Some models have shown absolutely outrageous snow forecasts, which may be overdone but they clearly show the potential this storm has. In addition, strong winds would likely lead to near-blizzard, if not blizzard, conditions making transportation impossible (with airports closed, highways blocked and public transit suspended) and shutting down commerce for at least several days. Don’t be surprised if the region is still largely shut down come Monday. Power outages are also quite likely for some areas that receive both heavy snow and high winds.

Areas south and east would likely mix with rain (or freezing rain) as warmer air attempts to push northward during the storm. In addition, amounts would drop northward towards New York City and particularly New England as the precipitation shield and moisture is less pronounced for them, although it could still be a significant event for snow especially south of I-90. Nonetheless, for those areas, coastal impacts and winds would still be a major issue even if moisture is reduced, with coastal flooding possible along with whiteout conditions.

Most likely, the first snow will arrive in the region early Friday, spreading on Friday across the mid-Atlantic and remaining in place for at least 36 to possibly 48 hours. It is difficult to determine who will get the absolute maximum snow as mesoscale banding would be a prime factor in increasing amounts (along with embedded thunderstorms) which cannot be predicted this far out. It should spread eastward on Saturday, although the heaviest snow may remain offshore of Long Island and southern New England – it will be a close call especially for the southern coast. The storm should depart the region Sunday as it moves out to sea south of Nova Scotia and slowly weakens, however, it will likely take days to clean up and get everything running again in the hardest hit areas.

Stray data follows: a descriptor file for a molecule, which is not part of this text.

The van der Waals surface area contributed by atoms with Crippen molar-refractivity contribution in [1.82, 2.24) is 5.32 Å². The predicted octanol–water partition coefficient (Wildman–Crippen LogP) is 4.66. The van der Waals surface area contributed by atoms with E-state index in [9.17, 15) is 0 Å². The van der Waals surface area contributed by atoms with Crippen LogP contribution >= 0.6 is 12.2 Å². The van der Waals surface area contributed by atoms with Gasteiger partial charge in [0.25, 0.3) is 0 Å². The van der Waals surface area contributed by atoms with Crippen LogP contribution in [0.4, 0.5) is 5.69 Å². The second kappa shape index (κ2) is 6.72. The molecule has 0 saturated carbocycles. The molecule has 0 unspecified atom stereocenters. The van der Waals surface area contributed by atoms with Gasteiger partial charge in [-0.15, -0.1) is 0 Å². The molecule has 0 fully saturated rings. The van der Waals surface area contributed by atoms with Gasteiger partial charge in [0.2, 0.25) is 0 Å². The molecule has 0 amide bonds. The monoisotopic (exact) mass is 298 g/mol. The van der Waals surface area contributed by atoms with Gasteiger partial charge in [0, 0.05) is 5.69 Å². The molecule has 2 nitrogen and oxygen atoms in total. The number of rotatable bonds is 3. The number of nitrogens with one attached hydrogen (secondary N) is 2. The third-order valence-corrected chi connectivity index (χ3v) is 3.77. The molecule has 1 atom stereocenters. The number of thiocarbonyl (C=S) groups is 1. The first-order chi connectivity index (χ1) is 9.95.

Scenario 3: Low exits Chincoteague to southern New Jersey or northward, main focus on northern Mid-Atlantic (20% chance)
12Z NAM (January 20) model run for Saturday afternoon. Notice the snow somewhat farther north and mixing in the Delmarva.

12Z NAM (January 20) model run for Saturday afternoon. Notice the snow somewhat farther north and mixing in the Delmarva.

The NAM, which is not a particularly reliable model, surprised us all last night and continues to do so by predicting a more northerly and slower track. In this scenario, the low would actually remain farther inland and then continue northward towards the Delmarva, emerging offshore somewhere near Ocean City, MD and tracking east-northeast near or over the 40/70 benchmark with a pressure between 985 and 990 mb (slightly weaker). This is a much more severe scenario for the northern mid-Atlantic and southern New England, but is not particularly likely.
This scenario would likely result in most of the precipitation falling as rain across eastern Virginia, with mixing with sleet, freezing rain or even pure rain likely a major factor in the Delmarva, southern New Jersey and parts of the lower Chesapeake and Potomac regions. The heaviest snow would likely fall in a swath from northwestern Virginia through central Maryland (north and west of DC) and interior eastern Pennsylvania into central New Jersey, possibly into the New York City region, Long Island and coastal southern New England as well. Significant snow would extend well north and west of that area as well.